What is IBS?
Irritable Bowel Syndrome (IBS) is a common condition that affects the digestive system. It is the most common gastro-intestinal disorder in the world with an estimated 15% of the population suffering from IBS world-wide, with UK figures showing that almost 1 in 3 people saying that they suffer from it. Figures though could be even higher than this, as it is thought that half of sufferers never go to a doctor.
There are many symptoms which can vary from person to person but they commonly include stomach cramps, bloating, diarrhoea and constipation. The impact of IBS can range from mild inconvenience to severe debilitation and so can be very frustrating to live with and can have a huge impact on your daily life.
Currently there are 76 drugs that can be used to treat IBS - 8 of them being anti-depressants – that’s a heck of a lot to try!
The exact cause of IBS is unknown, but research has shown that there is a definite link between the gut and the brain – known as the ‘brain’ in the gut, the ENS (Enteric Nervous System), which is hidden in the walls of the digestive system, is revolutionizing medicine’s understanding of the links between digestion, mood, health and even the way you think.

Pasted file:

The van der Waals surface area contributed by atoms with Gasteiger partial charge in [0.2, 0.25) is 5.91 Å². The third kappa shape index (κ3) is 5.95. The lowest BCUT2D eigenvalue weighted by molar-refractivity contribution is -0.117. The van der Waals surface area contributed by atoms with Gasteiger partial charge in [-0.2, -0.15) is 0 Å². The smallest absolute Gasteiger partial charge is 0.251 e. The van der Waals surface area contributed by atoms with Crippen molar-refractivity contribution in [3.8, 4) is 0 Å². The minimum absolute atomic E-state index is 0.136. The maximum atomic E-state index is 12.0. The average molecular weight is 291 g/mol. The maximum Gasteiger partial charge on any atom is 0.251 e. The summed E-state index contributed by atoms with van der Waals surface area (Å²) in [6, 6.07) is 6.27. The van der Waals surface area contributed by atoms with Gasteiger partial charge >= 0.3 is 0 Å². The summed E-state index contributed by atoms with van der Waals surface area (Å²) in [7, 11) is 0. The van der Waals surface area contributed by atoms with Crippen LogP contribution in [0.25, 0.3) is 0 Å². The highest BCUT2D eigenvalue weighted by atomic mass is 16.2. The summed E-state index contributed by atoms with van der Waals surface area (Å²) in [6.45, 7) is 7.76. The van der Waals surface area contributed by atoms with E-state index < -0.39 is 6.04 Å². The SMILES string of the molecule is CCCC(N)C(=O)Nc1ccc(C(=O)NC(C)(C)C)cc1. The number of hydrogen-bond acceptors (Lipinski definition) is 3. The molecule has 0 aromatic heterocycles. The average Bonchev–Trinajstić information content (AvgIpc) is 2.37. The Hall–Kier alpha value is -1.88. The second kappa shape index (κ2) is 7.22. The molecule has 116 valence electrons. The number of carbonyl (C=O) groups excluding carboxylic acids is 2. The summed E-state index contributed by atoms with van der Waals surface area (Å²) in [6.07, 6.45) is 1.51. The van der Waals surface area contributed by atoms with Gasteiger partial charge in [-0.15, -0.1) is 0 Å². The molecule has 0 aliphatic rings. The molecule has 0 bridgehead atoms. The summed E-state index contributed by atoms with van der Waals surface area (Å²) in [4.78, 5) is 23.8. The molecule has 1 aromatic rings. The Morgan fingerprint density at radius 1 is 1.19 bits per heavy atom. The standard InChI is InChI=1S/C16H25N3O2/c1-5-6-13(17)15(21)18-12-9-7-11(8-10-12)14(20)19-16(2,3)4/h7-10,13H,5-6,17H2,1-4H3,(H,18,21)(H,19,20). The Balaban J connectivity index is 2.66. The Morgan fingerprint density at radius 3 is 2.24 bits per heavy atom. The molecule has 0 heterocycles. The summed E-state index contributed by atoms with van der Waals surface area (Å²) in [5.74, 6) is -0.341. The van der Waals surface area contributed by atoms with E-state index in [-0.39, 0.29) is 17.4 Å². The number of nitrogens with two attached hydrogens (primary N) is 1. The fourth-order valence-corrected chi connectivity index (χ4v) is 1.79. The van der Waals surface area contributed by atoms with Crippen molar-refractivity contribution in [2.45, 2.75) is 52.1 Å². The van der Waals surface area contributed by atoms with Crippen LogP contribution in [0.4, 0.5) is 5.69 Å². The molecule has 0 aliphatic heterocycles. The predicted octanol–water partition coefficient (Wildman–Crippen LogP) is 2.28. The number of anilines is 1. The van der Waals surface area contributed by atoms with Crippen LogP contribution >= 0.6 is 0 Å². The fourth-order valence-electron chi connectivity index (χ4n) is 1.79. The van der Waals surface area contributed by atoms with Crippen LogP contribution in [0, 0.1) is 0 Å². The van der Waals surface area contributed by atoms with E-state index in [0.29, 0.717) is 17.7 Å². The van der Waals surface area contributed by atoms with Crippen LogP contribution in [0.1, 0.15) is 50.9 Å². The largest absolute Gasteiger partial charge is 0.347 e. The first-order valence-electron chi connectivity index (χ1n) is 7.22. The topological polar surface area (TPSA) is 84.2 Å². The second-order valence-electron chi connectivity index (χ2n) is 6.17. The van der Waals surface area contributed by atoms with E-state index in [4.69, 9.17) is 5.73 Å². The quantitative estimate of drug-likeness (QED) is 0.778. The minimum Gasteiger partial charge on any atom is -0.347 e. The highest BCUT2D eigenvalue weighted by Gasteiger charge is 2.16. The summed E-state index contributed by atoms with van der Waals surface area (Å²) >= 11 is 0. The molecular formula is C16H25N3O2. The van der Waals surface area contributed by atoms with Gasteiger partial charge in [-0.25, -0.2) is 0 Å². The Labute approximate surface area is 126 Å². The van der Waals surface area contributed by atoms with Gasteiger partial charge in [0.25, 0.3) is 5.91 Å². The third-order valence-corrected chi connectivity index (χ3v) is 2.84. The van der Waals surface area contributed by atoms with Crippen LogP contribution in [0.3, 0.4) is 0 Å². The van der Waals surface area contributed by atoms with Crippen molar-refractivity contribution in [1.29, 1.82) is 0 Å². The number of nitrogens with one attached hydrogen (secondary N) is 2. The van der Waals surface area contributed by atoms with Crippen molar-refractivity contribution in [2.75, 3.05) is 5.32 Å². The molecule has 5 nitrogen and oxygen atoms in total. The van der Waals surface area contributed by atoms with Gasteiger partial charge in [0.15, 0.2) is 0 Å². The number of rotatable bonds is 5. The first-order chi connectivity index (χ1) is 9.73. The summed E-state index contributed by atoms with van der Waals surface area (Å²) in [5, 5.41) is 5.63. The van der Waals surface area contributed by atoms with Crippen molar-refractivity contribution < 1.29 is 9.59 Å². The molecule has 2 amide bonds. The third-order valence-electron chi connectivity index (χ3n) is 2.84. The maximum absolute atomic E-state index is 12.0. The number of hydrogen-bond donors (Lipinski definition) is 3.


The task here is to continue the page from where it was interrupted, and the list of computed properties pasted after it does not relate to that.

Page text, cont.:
Nerves in the brain, spinal cord, and intestinal tract are all part of the same developmental process during foetal growth. The closeness of these nerves during development may affect their function during adulthood too.
Research into the enteric nervous system has garnered international attention and although the enteric nervous system doesn’t seem capable of ‘thought’ as we know it, it does communicate back and forth with our big brain—'with profound results.’
The ENS may trigger big emotional shifts experienced by people coping with irritable bowel syndrome (IBS) and functional bowel problems such as constipation, diarrhoea, bloating, pain and stomach upset.
This new understanding of the ENS-CNS connection helps explain the effectiveness of IBS and bowel-disorder treatments such as mind-body therapies like medical hypnotherapy. It is thought that as our two brains ‘talk’ to each other, so therapies that help one may help the other. Hypnotherapy is a way of helping to sooth that second brain.
The NHS state that hypnotherapy has been shown to be twice as effective at relieving symptoms of IBS than other methods.
It is also a recognised treatment of IBS by the National Institute for Health and Care Excellence (NICE).
NICE recommend that people living with IBS who do not respond to pharmacological treatments after 12 months consider a referral for psychological interventions, such as cognitive behavioural therapy (CBT), hypnotherapy and/or psychological therapy.
Prior to commencing hypnotherapy for IBS, it is important that you that you have been given a medical diagnosis, and any reputable hypnotherapist will want to ensure that your GP has excluded any other cause of your symptoms.
However, if you have had your IBS medically diagnosed, you might want to see what hypnotherapy can do for you.